He also feels that bi people’s unique challenges are not properly recognised by the LGBTQ+ community. He says he often feels bad, for example, about how the “hard time” he gets over his sexuality impacts on his girlfriend; an issue gay men don’t face. Oakley also notes:
They don’t look at pregnancy, either. Gay and lesbian people are very unlikely to get pregnant but bisexual people can deal with unexpected pregnancies. So what is the official advice? Take someone who is dealing with an unexpected pregnancy. But they also know if their relationship doesn’t work out, the next one might be same-sex and they won’t have to opportunity to have biological children again. What do you tell them? This debate hasn’t even been started.
And the award goes to…
But with his nomination for Pink News‘ Campaigner of the Year, Oakley hopes to start smashing some of these issues. He says if he won the award it wouldn’t be about the trophy or recognition. In fact, he has a very unusual acceptance speech lined up if he does win:
If I win then I get to address the room. And so, I get to tell everyone in attendance that this simply isn’t good enough. I get to tell them that 43% of young people now fall under the bi umbrella, yet only 12% of bisexual men feel comfortable to be out of the closet. I get to tell them that if we have gay clubs, magazines, apps, helplines, merchandise, TV characters and research then we need double the amount for bisexual people.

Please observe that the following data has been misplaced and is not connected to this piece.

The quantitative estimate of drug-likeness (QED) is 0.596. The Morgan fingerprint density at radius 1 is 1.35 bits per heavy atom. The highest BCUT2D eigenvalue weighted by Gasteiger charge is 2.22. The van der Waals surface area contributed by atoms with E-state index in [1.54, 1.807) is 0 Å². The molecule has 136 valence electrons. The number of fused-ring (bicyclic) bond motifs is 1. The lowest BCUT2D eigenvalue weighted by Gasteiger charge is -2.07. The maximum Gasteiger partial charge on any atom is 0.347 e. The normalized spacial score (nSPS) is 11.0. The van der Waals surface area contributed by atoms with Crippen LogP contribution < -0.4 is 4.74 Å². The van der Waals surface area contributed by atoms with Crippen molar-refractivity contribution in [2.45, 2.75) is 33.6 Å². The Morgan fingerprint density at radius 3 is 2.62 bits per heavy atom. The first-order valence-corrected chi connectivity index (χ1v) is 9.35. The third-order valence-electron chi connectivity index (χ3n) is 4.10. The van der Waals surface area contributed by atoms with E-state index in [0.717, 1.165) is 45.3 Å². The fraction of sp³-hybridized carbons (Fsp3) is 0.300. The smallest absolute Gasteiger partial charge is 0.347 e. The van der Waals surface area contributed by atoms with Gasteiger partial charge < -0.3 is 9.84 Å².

He notes that winning the award would show a “demand” for people talking about bisexuality, and that it’s “just as important as all the other issues being discussed” in society. But he thinks there is a broader problem with equality that needs addressing. And it’s one which he will try to, if he wins:
People think that equality means treating everyone the same – it doesn’t. Equality actually means assessing people’s differences and their unique requirements, then providing what they need to give them equal opportunity. I’m tired of people believing helping gay men will help bi men. It’s as if people think they’re killing two birds with one stone.
Being bi is one of society’s taboos. It’s still widely under-represented, plagued with misconceptions and riddled with prejudice and stereotypes. So, for an openly bi man to win a high profile award would be a watershed moment in bi history. But Oakley believes the issues facing life for bi people in the UK could, and should, be easily solved:
People need to recognise that LGBTQ+ is made up of completely different groups. And each group deserves the respect of being looked at separately. I always ask LGBTQ+ advocates the same, very simple question:
‘How does the care and support you offer to gay men differ to that you offer to bi men?’
I’m still yet to get a good answer. And, if we don’t get a good societal framework in place and make resources and adequate support available, we’ll continue to fail 43% of young people in just about every way we measure success.
Bisexual people face sexual prejudice and discrimination. But with people like Oakley flying the pink and purple flag, we may soon start to see the beginning of the end of biphobia in the UK.
– Vote for Oakley as Pink News Campaigner of the Year.
Featured image via Tom Dingley